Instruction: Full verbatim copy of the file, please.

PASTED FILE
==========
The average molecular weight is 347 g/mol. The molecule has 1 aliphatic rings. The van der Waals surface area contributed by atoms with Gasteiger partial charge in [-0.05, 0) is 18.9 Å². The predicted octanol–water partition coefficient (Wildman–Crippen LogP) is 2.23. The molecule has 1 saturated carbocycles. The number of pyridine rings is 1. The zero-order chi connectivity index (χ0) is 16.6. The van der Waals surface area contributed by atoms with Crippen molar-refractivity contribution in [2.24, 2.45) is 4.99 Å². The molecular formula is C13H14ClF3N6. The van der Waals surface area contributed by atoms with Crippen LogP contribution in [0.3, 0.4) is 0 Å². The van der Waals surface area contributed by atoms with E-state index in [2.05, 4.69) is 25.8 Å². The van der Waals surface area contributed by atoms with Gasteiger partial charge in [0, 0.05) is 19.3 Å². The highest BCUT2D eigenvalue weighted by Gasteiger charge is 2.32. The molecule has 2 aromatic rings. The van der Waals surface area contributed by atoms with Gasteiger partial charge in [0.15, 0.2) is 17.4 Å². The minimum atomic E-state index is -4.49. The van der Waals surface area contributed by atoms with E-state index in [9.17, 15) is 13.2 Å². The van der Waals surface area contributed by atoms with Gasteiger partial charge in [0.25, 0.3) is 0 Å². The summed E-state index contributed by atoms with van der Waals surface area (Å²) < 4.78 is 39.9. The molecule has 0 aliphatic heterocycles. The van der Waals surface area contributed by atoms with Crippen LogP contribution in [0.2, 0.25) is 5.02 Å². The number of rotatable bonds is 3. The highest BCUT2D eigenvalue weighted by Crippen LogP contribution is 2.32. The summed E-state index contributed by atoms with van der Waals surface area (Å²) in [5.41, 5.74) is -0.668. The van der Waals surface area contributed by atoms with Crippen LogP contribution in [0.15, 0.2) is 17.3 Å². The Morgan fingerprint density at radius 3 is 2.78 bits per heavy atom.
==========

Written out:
The average molecular weight is 347 g/mol. The molecule has 1 aliphatic rings. The van der Waals surface area contributed by atoms with Gasteiger partial charge in [-0.05, 0) is 18.9 Å². The predicted octanol–water partition coefficient (Wildman–Crippen LogP) is 2.23. The molecule has 1 saturated carbocycles. The number of pyridine rings is 1. The zero-order chi connectivity index (χ0) is 16.6. The van der Waals surface area contributed by atoms with Crippen molar-refractivity contribution in [2.24, 2.45) is 4.99 Å². The molecular formula is C13H14ClF3N6. The van der Waals surface area contributed by atoms with Crippen LogP contribution in [0.3, 0.4) is 0 Å². The van der Waals surface area contributed by atoms with E-state index in [2.05, 4.69) is 25.8 Å². The van der Waals surface area contributed by atoms with Gasteiger partial charge in [0, 0.05) is 19.3 Å². The highest BCUT2D eigenvalue weighted by Gasteiger charge is 2.32. The molecule has 2 aromatic rings. The van der Waals surface area contributed by atoms with Gasteiger partial charge in [0.15, 0.2) is 17.4 Å². The minimum atomic E-state index is -4.49. The van der Waals surface area contributed by atoms with E-state index in [9.17, 15) is 13.2 Å². The van der Waals surface area contributed by atoms with Gasteiger partial charge in [0.25, 0.3) is 0 Å². The summed E-state index contributed by atoms with van der Waals surface area (Å²) < 4.78 is 39.9. The molecule has 0 aliphatic heterocycles. The van der Waals surface area contributed by atoms with Crippen LogP contribution in [0.2, 0.25) is 5.02 Å². The number of rotatable bonds is 3. The highest BCUT2D eigenvalue weighted by Crippen LogP contribution is 2.32. The summed E-state index contributed by atoms with van der Waals surface area (Å²) in [5.41, 5.74) is -0.668. The van der Waals surface area contributed by atoms with Crippen LogP contribution in [0.15, 0.2) is 17.3 Å². The Morgan fingerprint density at radius 3 is 2.78 bits per heavy atom.